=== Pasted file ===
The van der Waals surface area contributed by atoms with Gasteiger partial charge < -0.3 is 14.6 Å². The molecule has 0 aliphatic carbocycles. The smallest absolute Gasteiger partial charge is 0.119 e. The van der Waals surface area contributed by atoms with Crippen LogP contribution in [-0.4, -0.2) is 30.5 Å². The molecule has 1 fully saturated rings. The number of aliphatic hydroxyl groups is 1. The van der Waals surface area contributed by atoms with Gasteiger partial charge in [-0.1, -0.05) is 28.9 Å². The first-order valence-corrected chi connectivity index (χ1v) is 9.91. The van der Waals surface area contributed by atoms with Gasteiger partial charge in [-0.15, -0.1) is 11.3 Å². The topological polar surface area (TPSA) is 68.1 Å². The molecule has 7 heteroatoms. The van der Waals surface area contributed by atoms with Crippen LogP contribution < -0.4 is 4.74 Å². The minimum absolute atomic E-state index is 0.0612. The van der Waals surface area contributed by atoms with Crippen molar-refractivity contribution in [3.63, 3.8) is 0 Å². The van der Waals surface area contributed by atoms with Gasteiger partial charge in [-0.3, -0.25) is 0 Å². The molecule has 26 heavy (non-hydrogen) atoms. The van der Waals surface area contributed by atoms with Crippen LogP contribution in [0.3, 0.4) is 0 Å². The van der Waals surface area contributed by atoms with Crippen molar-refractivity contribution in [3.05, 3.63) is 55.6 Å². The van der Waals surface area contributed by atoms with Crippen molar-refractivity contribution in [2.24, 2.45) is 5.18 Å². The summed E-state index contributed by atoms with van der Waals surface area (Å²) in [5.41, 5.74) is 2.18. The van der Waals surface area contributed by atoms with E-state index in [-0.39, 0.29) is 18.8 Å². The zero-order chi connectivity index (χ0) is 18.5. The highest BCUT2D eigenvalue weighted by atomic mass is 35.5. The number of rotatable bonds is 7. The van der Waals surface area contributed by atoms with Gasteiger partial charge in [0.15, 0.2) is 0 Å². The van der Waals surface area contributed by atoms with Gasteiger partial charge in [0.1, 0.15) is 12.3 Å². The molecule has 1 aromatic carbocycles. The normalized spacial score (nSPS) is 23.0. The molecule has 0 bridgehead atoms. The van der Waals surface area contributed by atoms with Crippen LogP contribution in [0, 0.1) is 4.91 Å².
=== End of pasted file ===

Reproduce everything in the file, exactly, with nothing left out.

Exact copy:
The van der Waals surface area contributed by atoms with Gasteiger partial charge < -0.3 is 14.6 Å². The molecule has 0 aliphatic carbocycles. The smallest absolute Gasteiger partial charge is 0.119 e. The van der Waals surface area contributed by atoms with Crippen LogP contribution in [-0.4, -0.2) is 30.5 Å². The molecule has 1 fully saturated rings. The number of aliphatic hydroxyl groups is 1. The van der Waals surface area contributed by atoms with Gasteiger partial charge in [-0.1, -0.05) is 28.9 Å². The first-order valence-corrected chi connectivity index (χ1v) is 9.91. The van der Waals surface area contributed by atoms with Gasteiger partial charge in [-0.15, -0.1) is 11.3 Å². The topological polar surface area (TPSA) is 68.1 Å². The molecule has 7 heteroatoms. The van der Waals surface area contributed by atoms with Crippen LogP contribution < -0.4 is 4.74 Å². The minimum absolute atomic E-state index is 0.0612. The van der Waals surface area contributed by atoms with Crippen molar-refractivity contribution in [3.63, 3.8) is 0 Å². The van der Waals surface area contributed by atoms with Gasteiger partial charge in [-0.3, -0.25) is 0 Å². The molecule has 26 heavy (non-hydrogen) atoms. The van der Waals surface area contributed by atoms with Crippen LogP contribution in [0.3, 0.4) is 0 Å². The van der Waals surface area contributed by atoms with Crippen molar-refractivity contribution in [3.05, 3.63) is 55.6 Å². The van der Waals surface area contributed by atoms with Crippen molar-refractivity contribution in [2.24, 2.45) is 5.18 Å². The summed E-state index contributed by atoms with van der Waals surface area (Å²) in [5.41, 5.74) is 2.18. The van der Waals surface area contributed by atoms with E-state index in [-0.39, 0.29) is 18.8 Å². The zero-order chi connectivity index (χ0) is 18.5. The highest BCUT2D eigenvalue weighted by atomic mass is 35.5. The number of rotatable bonds is 7. The van der Waals surface area contributed by atoms with Gasteiger partial charge in [0.15, 0.2) is 0 Å². The van der Waals surface area contributed by atoms with Gasteiger partial charge in [0.1, 0.15) is 12.3 Å². The molecule has 1 aromatic carbocycles. The normalized spacial score (nSPS) is 23.0. The molecule has 0 bridgehead atoms. The van der Waals surface area contributed by atoms with Crippen LogP contribution in [0, 0.1) is 4.91 Å².